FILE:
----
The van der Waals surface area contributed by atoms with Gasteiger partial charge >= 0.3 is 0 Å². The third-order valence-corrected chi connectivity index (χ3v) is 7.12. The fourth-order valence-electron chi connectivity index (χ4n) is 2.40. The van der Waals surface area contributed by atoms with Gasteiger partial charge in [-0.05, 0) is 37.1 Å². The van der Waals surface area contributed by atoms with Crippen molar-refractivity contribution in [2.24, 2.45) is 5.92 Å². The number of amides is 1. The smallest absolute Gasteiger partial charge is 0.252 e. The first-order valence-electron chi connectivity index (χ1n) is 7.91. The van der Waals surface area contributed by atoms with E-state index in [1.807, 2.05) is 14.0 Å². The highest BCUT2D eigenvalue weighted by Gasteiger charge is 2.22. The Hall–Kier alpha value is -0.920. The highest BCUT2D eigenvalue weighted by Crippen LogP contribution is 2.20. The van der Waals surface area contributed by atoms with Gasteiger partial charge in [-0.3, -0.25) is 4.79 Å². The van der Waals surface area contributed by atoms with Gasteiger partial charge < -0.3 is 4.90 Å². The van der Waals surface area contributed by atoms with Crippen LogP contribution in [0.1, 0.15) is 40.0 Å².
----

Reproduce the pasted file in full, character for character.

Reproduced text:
The van der Waals surface area contributed by atoms with Gasteiger partial charge >= 0.3 is 0 Å². The third-order valence-corrected chi connectivity index (χ3v) is 7.12. The fourth-order valence-electron chi connectivity index (χ4n) is 2.40. The van der Waals surface area contributed by atoms with Gasteiger partial charge in [-0.05, 0) is 37.1 Å². The van der Waals surface area contributed by atoms with Crippen molar-refractivity contribution in [2.24, 2.45) is 5.92 Å². The number of amides is 1. The smallest absolute Gasteiger partial charge is 0.252 e. The first-order valence-electron chi connectivity index (χ1n) is 7.91. The van der Waals surface area contributed by atoms with E-state index in [1.807, 2.05) is 14.0 Å². The highest BCUT2D eigenvalue weighted by Gasteiger charge is 2.22. The Hall–Kier alpha value is -0.920. The highest BCUT2D eigenvalue weighted by Crippen LogP contribution is 2.20. The van der Waals surface area contributed by atoms with Gasteiger partial charge in [-0.3, -0.25) is 4.79 Å². The van der Waals surface area contributed by atoms with Gasteiger partial charge < -0.3 is 4.90 Å². The van der Waals surface area contributed by atoms with Crippen LogP contribution in [0.1, 0.15) is 40.0 Å².